The title of today’s commentary is one if the easiest things to say, but can be one of the hardest phrases to acknowledge. The source of inspiration is based on how QHPs are often brought in on TV to explain an incident or debate a social issue. Very rarely do they acknowledge a lack of “not knowing” in those situations.
Now, the regulars here will now I’m a QHP in training (again with these acronyms) for the 9-5. It doesn’t really matter what discipline – medicine, social work, psychology, psychiatry, nursing, nutrition, etc…when one chooses to become a QHP, the expectation is that there is a certain level of expertise one has to bring to the table. After all, if one goes to the doctor or social worker for assistance, the last thing you want to get is someone who is “inexperienced”. It’s why graduate and doctoral degree programs are so expensive and time consuming, and why the need for licensure exists. Once you’re working with people in their most vulnerable states, it’s important that you have at least a clue as to what you’re doing as a QHP.
Still, the hardest thing for a QHP to say is “I don’t know” or “I don’t know it all”. I’ve been in that boat before in working with a client and just ran into something so out of my league I just had to acknowledge a lack of unfamiliarity with how to handle the situation. Some clients have been understanding, some have not. Luckily, QHPs are trained to consult with colleagues and supervisors for assistance in those situations – I’ve told clients that I was going to do that to get them the answers to the problem, after acknowledging my unfamiliarity. I’m sure this also applied to other industries too when handling challenging circumstances.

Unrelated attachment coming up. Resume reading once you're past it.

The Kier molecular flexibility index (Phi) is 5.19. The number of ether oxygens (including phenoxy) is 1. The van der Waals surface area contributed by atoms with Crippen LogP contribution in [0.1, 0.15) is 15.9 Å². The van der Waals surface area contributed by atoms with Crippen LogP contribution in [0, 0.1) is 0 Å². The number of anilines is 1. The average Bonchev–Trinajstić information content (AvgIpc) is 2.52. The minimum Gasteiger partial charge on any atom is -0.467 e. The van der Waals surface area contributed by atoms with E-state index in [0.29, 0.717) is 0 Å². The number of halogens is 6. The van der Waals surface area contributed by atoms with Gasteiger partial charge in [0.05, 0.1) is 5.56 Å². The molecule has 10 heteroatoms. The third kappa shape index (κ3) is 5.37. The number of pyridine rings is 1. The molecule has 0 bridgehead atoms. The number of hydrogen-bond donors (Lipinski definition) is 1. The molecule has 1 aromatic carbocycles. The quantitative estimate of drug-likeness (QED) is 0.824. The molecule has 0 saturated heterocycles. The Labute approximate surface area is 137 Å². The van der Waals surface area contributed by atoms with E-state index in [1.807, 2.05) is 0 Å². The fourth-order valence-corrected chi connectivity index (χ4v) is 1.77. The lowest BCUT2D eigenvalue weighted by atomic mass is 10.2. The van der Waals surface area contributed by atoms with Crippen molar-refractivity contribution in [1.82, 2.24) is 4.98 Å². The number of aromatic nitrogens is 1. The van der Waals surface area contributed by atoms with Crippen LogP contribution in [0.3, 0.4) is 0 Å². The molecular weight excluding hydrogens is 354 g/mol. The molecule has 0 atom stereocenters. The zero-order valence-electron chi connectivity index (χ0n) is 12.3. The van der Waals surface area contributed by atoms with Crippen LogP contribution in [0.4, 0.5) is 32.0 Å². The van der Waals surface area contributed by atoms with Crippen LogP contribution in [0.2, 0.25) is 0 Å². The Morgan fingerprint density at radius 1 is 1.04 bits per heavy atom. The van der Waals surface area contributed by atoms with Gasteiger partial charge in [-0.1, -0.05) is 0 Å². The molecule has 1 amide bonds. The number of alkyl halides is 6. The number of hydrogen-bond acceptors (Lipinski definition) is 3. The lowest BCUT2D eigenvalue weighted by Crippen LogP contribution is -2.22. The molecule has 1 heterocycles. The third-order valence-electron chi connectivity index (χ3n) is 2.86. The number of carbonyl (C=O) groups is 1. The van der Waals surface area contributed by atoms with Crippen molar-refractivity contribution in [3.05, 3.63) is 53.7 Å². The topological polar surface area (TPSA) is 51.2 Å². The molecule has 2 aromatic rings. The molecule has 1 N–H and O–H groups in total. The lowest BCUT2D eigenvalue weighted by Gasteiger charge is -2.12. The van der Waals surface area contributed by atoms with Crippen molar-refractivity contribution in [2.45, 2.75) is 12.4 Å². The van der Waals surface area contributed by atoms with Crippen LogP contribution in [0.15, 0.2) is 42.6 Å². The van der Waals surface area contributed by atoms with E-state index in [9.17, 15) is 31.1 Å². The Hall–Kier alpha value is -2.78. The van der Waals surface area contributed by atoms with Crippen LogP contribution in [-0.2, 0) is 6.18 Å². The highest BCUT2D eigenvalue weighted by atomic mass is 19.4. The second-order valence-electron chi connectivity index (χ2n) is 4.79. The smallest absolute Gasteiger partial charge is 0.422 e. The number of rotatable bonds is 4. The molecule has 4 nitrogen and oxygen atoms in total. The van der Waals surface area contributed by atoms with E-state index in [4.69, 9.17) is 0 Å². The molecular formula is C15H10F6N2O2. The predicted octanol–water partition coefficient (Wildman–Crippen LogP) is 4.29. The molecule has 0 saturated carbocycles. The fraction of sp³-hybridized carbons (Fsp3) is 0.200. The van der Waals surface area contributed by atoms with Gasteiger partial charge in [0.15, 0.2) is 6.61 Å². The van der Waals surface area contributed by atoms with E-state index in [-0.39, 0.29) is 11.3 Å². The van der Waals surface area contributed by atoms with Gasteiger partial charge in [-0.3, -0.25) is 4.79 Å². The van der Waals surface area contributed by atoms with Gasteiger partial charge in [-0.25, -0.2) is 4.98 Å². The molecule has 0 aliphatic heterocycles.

So what about those non professional situations? What about the spouse who got cheated on? What about taking care of that sick family member? What about coping with the death of a friend? What about being a parent and running into something that has to do with your child you’re not used to or never saw before? (For parents, handling social media’s pervasive impact comes to mind, along with the regular adolescent jockeying for independence and identity formation). The argument here is the expectation that the parent is the expert and admitting a lack of expertise is detrimental to the process. Or there are others who have gone through those situations so you’re expected to handle it in a specific way that “everyone knows about”. So how do parents handle this? Can they really say “I don’t know it all”?
My mother said to me when I first moved to the US “whenever people ask you for advice outside your sphere of interest, tell them you don’t know”. I think there’s much wisdom in that…the expectation of taking on a more visible role in the community with an accomplished career choice lends one to be perceived as an authority figure or someone to be a bastion of knowledge. But I also view those words in a different context now…an admission of a lack of unfamiliarity as an invitation for exploration. Some people want you to give them answers. My current QHP training, which has enhanced my own innate beliefs, is that people have their own answers inside them and the trick is connecting them to said answers. I get yelled at a lot because I don’t want to give people answers as sometimes people don’t want to do the work to figure things out for themselves.
So is an admission of not know really a sign or weakness? That’s up to you to decide. The best part of being human is the capacity to learn and adapt. I suppose of we didn’t have that, it would be really screwed up a out how what we don’t know could impact us.